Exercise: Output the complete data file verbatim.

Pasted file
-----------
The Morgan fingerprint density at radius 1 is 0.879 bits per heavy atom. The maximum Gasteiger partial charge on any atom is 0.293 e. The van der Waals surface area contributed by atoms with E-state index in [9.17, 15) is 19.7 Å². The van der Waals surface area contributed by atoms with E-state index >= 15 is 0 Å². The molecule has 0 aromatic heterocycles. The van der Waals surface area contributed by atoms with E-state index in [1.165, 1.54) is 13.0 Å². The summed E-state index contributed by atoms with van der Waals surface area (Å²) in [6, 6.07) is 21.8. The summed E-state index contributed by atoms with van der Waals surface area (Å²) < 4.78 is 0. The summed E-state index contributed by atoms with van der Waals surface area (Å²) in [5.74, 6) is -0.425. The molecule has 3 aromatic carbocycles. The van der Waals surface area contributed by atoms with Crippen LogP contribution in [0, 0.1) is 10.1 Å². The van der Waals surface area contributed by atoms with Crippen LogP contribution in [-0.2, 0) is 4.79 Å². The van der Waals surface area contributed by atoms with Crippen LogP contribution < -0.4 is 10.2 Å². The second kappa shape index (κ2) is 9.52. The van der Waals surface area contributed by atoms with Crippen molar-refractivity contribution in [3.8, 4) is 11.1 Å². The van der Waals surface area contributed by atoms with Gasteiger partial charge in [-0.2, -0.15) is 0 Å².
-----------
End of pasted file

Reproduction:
The Morgan fingerprint density at radius 1 is 0.879 bits per heavy atom. The maximum Gasteiger partial charge on any atom is 0.293 e. The van der Waals surface area contributed by atoms with E-state index in [9.17, 15) is 19.7 Å². The van der Waals surface area contributed by atoms with E-state index >= 15 is 0 Å². The molecule has 0 aromatic heterocycles. The van der Waals surface area contributed by atoms with E-state index in [1.165, 1.54) is 13.0 Å². The summed E-state index contributed by atoms with van der Waals surface area (Å²) in [6, 6.07) is 21.8. The summed E-state index contributed by atoms with van der Waals surface area (Å²) < 4.78 is 0. The summed E-state index contributed by atoms with van der Waals surface area (Å²) in [5.74, 6) is -0.425. The molecule has 3 aromatic carbocycles. The van der Waals surface area contributed by atoms with Crippen LogP contribution in [0, 0.1) is 10.1 Å². The van der Waals surface area contributed by atoms with Crippen LogP contribution in [-0.2, 0) is 4.79 Å². The van der Waals surface area contributed by atoms with Crippen LogP contribution < -0.4 is 10.2 Å². The second kappa shape index (κ2) is 9.52. The van der Waals surface area contributed by atoms with Crippen molar-refractivity contribution in [3.8, 4) is 11.1 Å². The van der Waals surface area contributed by atoms with Gasteiger partial charge in [-0.2, -0.15) is 0 Å².